The unpatched bug in Internet Explorer 7 (IE7) that hackers are now exploiting also exists in older versions of the browser, including the still-widely-used IE6, Microsoft said late Thursday.
Friday, a Danish security researcher added that Microsoft's original countermeasure advice was insufficient, and recommended users take one of the new steps the company spelled out.
In a revised security advisory, Microsoft said research confirmed that the bug is within all its browsers, including those it currently supports -- IE5.01, IE6 and IE7 -- as well as IE8 Beta 2, a preview version the company doesn't support through normal channels.
Users running any of those browsers on Windows 2000, XP, Vista, Server 2003 or Server 2008 are at risk, Microsoft said.
Even so, the company continued to downplay the severity of the threat. "At this time, we are aware only of limited attacks that attempt to use this vulnerability against Windows Internet Explorer 7," said the advisory.
Microsoft also spelled out the root of the problem, saying that the bug is in IE's data binding functionality, and not, contrary to earlier reports by independent security researchers, in the HTML rendering code.
"The vulnerability exists as an invalid pointer reference in the data binding function of Internet Explorer," said Microsoft. "When data binding is enabled (which is the default state), it is possible under certain conditions for an object to be released without updating the array length, leaving the potential to access the deleted object's memory space. This can cause Internet Explorer to exit unexpectedly, in a state that is exploitable."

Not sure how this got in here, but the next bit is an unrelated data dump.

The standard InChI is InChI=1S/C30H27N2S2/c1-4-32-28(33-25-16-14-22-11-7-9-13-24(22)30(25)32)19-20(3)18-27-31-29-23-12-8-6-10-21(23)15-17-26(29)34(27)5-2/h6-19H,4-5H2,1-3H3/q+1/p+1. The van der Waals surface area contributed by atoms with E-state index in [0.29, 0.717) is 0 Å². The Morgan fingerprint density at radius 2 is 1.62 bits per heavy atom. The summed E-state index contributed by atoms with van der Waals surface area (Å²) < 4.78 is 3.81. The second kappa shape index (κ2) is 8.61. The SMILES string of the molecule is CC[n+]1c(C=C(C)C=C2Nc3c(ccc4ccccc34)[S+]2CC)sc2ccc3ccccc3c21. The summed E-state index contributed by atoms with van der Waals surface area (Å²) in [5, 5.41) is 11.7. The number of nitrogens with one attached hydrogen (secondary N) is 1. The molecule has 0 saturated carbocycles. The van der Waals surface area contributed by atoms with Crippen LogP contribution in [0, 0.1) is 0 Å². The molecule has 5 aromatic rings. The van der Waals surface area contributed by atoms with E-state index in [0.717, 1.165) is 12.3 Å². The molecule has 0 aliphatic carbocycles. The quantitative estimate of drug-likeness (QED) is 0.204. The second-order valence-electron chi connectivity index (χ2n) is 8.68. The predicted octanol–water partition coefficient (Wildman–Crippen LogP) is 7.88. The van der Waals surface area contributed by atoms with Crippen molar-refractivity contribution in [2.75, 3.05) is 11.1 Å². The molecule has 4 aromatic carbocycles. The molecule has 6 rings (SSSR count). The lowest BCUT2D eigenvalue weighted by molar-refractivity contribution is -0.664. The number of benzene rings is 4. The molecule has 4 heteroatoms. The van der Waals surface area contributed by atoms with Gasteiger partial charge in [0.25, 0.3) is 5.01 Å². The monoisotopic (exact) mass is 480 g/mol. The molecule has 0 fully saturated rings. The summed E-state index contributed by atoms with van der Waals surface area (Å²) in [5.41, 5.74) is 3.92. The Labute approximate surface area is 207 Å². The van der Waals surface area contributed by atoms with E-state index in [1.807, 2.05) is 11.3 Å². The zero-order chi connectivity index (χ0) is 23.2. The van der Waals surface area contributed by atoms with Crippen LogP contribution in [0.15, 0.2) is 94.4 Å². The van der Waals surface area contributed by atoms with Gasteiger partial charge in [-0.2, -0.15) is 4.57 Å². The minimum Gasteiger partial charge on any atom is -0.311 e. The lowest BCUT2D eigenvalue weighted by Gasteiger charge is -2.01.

Microsoft also hinted that the "oledb32.dll" file contains the bug when it added recommendations that users disable or cripple the .dll's function as stop-gap measures. Oledb32.dll is a component of Microsoft Data Access, a collection of technologies for accessing different types of data in a uniform fashion. "OLEDB" stands for "Object Linking and Embedding, Database."
Danish security company Secunia claimed that its research, which it said has been passed along to Microsoft, identified the vulnerability's true nature. "After having published our initial advisory concerning this [zero]-day, one of my guys was therefore tasked with figuring out the exact nature of the problem," said Carsten Eiram, chief security specialist at Secunia, in a post to the company's blog early Friday. "It turned out that a lot of available information and assumptions were wrong."